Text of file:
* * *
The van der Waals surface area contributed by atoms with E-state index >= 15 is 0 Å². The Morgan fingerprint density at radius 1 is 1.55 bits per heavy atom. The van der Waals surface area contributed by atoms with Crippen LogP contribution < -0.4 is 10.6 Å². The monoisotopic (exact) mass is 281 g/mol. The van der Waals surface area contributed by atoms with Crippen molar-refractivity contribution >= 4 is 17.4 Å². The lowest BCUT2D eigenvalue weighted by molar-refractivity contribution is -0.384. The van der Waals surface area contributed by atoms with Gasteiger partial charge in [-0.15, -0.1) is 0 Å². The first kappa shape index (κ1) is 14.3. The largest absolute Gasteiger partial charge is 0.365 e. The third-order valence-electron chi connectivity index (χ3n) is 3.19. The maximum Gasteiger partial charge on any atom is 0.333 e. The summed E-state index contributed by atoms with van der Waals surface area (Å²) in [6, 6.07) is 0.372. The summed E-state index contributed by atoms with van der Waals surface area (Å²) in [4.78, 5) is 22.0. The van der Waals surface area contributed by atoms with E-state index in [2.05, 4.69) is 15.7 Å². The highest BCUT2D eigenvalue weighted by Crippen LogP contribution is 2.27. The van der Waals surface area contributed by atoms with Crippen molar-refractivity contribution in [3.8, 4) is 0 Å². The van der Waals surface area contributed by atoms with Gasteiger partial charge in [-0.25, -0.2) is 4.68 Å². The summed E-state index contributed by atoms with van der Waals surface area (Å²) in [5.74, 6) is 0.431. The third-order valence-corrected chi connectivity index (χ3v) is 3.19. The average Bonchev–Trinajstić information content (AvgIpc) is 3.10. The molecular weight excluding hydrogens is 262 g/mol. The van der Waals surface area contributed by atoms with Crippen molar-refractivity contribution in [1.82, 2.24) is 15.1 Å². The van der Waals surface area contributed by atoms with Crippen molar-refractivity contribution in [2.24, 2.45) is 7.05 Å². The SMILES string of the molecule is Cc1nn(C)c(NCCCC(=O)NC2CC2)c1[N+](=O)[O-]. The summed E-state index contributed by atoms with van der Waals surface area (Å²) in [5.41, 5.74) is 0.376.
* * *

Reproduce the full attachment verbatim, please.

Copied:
The van der Waals surface area contributed by atoms with E-state index >= 15 is 0 Å². The Morgan fingerprint density at radius 1 is 1.55 bits per heavy atom. The van der Waals surface area contributed by atoms with Crippen LogP contribution < -0.4 is 10.6 Å². The monoisotopic (exact) mass is 281 g/mol. The van der Waals surface area contributed by atoms with Crippen molar-refractivity contribution >= 4 is 17.4 Å². The lowest BCUT2D eigenvalue weighted by molar-refractivity contribution is -0.384. The van der Waals surface area contributed by atoms with Gasteiger partial charge in [-0.15, -0.1) is 0 Å². The first kappa shape index (κ1) is 14.3. The largest absolute Gasteiger partial charge is 0.365 e. The third-order valence-electron chi connectivity index (χ3n) is 3.19. The maximum Gasteiger partial charge on any atom is 0.333 e. The summed E-state index contributed by atoms with van der Waals surface area (Å²) in [6, 6.07) is 0.372. The summed E-state index contributed by atoms with van der Waals surface area (Å²) in [4.78, 5) is 22.0. The van der Waals surface area contributed by atoms with E-state index in [2.05, 4.69) is 15.7 Å². The highest BCUT2D eigenvalue weighted by Crippen LogP contribution is 2.27. The van der Waals surface area contributed by atoms with Crippen molar-refractivity contribution in [3.8, 4) is 0 Å². The van der Waals surface area contributed by atoms with Gasteiger partial charge in [-0.25, -0.2) is 4.68 Å². The summed E-state index contributed by atoms with van der Waals surface area (Å²) in [5.74, 6) is 0.431. The third-order valence-corrected chi connectivity index (χ3v) is 3.19. The average Bonchev–Trinajstić information content (AvgIpc) is 3.10. The molecular weight excluding hydrogens is 262 g/mol. The van der Waals surface area contributed by atoms with Crippen molar-refractivity contribution in [1.82, 2.24) is 15.1 Å². The van der Waals surface area contributed by atoms with Crippen molar-refractivity contribution in [2.24, 2.45) is 7.05 Å². The SMILES string of the molecule is Cc1nn(C)c(NCCCC(=O)NC2CC2)c1[N+](=O)[O-]. The summed E-state index contributed by atoms with van der Waals surface area (Å²) in [5.41, 5.74) is 0.376.